The Supreme Court recently ruled on a copyright dispute between the late Andy Warhol and photographer Lynn Goldsmith.
In a 7-2 decision, the Court ruled that Warhol’s silkscreen portraits of the legendary musician Prince were not protected under the fair use doctrine of copyright infringement. Warhol’s estate argued that the artist had substantially “transformed” Goldsmith’s photo and was therefore entitled to use the revised work as it saw fit. The Court disagreed and ruled in Goldsmith’s favor.
If you think this case sounds familiar, you are right; I wrote about it here last month, prior to this latest decision from the Supreme Court.
I noted then that “the art and intellectual property worlds [would] be watching closely,” given Warhol’s massive collection of iconic pop art, and sure enough, this decision has ruffled a few feathers. But was it really a blow to the fair use doctrine?
That all depends on your perspective.
The case stems from a set of silkscreen portraits created by Warhol and based specifically on a photograph Goldsmith took of Prince in 1981. Vanity Fair originally licensed the photograph in 1984 and then commissioned Warhol to create the silkscreen version for an article about the musical icon, published in the magazine that same year. Warhol’s efforts produced a total of twelve silkscreen paintings, two drawings, and two screen prints on paper. Just one of the silkscreens was used for the magazine’s article, and Vanity Fair paid Goldsmith $400 to acknowledge her contribution, noting the photograph was the “source” of Warhol’s creation.
And that was the end of that.
But in 2016, Prince passed away, and the Andy Warhol Foundation for Visual Arts (now the owner of Warhol’s collective works) used another image from the Prince series. In exchange for a payment of $10,000, the Foundation granted Vanity Fair’s parent company, Condé Nast, the right to include the image in a special issue commemorating the artist’s life.
Goldsmith was not mentioned in or paid for this new depiction, sparking the lawsuit that brought us here.
When the district court previously found in favor of the Warhol Foundation, it referred to Warhol’s transformation of the original work, a key element in the fair use doctrine and a standard that the courts utilize to measure the amount of original and creative alteration that justifies a fair use defense.
In this case, Warhol’s creations were in “stark contrast” to Goldsmith’s photo. Where the original image was black-and-white, presenting Prince as “vulnerable” and “uncomfortable,” Warhol had applied what the district judge called “loud, unnatural colors,” completely changing the feel of the work and the emotions it portrayed.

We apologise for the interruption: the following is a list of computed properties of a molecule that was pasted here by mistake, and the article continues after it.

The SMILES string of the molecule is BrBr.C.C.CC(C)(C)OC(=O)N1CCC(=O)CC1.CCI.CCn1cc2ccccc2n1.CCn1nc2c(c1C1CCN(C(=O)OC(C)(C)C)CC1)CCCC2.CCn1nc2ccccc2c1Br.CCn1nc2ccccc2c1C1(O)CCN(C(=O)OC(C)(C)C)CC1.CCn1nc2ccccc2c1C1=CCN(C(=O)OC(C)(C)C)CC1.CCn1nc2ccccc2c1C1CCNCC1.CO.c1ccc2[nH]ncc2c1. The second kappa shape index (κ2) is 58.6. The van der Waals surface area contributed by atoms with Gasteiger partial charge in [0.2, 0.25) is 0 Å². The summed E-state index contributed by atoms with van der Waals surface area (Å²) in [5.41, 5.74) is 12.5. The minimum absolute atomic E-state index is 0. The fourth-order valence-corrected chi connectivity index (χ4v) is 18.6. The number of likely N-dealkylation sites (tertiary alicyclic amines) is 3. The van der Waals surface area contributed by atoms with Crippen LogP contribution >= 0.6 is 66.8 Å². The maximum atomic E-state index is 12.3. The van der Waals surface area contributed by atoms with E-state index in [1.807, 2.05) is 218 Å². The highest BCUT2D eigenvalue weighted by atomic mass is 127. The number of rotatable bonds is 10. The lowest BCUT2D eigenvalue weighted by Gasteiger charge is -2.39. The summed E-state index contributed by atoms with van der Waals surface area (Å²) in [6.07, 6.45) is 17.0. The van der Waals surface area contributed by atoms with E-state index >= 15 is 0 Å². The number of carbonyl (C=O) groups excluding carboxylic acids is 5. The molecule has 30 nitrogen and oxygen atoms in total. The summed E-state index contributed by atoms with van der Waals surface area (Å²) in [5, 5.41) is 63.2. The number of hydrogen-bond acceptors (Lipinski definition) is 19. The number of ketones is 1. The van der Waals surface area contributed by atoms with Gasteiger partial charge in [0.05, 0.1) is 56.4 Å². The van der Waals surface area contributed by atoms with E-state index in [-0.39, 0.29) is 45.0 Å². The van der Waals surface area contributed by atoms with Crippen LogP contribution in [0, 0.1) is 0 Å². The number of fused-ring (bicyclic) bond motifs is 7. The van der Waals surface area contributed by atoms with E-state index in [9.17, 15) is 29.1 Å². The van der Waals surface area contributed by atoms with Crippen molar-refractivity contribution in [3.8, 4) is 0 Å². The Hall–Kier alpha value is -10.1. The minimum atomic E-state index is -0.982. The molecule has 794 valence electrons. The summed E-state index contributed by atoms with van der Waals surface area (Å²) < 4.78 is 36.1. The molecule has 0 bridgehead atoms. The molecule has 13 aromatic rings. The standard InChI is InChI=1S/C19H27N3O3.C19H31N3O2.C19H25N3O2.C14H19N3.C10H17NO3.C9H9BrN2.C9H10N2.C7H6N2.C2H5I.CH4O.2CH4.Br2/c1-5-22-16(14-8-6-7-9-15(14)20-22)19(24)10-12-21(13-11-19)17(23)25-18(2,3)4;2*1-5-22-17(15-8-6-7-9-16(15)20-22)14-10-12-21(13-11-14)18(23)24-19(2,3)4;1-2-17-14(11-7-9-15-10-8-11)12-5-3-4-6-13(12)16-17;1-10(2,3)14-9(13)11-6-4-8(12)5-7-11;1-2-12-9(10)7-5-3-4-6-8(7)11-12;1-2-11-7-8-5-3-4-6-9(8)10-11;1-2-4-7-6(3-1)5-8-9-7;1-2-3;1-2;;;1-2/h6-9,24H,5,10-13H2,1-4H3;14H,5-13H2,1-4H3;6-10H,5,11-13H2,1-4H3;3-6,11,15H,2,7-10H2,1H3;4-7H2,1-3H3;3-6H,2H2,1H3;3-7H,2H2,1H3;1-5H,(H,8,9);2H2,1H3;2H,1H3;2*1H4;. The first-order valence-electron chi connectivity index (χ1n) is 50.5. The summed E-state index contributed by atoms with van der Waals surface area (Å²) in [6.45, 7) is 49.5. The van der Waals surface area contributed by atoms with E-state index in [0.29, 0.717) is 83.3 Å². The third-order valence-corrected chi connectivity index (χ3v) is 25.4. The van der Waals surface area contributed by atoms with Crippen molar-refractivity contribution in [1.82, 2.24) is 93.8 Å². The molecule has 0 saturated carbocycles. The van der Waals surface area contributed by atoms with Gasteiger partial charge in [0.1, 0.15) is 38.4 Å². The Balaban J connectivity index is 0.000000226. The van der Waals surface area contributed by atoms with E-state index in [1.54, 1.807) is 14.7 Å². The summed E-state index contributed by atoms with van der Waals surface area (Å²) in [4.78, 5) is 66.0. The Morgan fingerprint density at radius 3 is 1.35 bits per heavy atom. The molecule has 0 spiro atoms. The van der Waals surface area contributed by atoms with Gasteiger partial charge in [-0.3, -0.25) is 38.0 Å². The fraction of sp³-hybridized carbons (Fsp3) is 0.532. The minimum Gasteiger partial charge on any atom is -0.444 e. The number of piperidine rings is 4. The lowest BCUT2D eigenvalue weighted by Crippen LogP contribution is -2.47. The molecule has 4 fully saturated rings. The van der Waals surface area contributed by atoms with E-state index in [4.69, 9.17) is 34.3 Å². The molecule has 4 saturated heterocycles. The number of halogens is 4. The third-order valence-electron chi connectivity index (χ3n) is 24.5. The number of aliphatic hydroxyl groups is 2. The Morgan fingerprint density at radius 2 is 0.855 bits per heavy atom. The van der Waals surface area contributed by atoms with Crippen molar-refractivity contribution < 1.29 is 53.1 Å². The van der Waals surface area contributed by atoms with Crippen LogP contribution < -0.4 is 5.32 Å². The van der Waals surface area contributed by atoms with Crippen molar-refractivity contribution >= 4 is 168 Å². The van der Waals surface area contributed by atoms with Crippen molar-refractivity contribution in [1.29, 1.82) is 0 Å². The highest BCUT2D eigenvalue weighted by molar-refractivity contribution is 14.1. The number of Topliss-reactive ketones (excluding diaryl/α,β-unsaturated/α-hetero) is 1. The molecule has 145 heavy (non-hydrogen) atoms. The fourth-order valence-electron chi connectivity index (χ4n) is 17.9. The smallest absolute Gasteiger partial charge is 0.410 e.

But instead of focusing on this level of transformation, the Supreme Court looked more at how the image was used and relied on this distinction to form its ruling.
Remember, there are four factors to be considered in the fair use doctrine, one of which is the “purpose and character of the use.” This incorporates the “transformative” measure I mentioned above, but it also looks at the work’s purpose – why was it created?
In Warhol’s famous Campbell’s Soup Cans series, for example, the artist sought to depict everyday life. In fact, that was the appeal of the collection, that something so mundane could be considered art, and Justice Sonia Sotomayor references this distinction as an illustration of why the Court ruled the way it did.
The purpose of Campbell’s logo is to advertise soup,” she writes in the majority opinion. “Warhol’s canvases do not share that purpose. Rather, the Soup Cans series uses Campbell’s copyrighted work for an artistic commentary on consumerism, a purpose that is orthogonal to advertising soup.”
In the dissent, Justice Elena Kagan was joined by Chief Justice John Roberts, calling the Court’s decision one that would “stifle creativity of every sort.”
“If Warhol does not get credit for transformative copying,” Justice Kagan wrote, “who will? And when artists less famous than Warhol cannot benefit from fair use, it will matter even more.”
Justice Sotomayor said Goldsmith, like other photographers, should have copyright protection, “even against famous artists.”
“The use of a copyrighted work may nevertheless be fair,” she wrote, “if, among other things, the use has a purpose and character that is sufficiently distinct from the original. In this case, however, Goldsmith’s original photograph of Prince, and AWF’s copying use of that photograph in an image licensed to a special edition magazine devoted to Prince, share substantially the same purpose, and the use is of a commercial nature.”
Put simply, the altered print was intended to serve as a “commercial substitute” for the original work. And that is at the heart of this ruling.
In his concurring opinion, Justice Gorsuch is quick to point out the narrow focus of this case and its ramifications.
“This case does not call on us to strike a balance between rewarding creators and enabling others to build on their work,” he writes. “That is Congress’s job.”
“Our only job today is to interpret and apply faithfully one statutory factor among many Congress has deemed relevant to the affirmative defense of fair use.”
What does that mean going forward? We’ll just have to wait and see.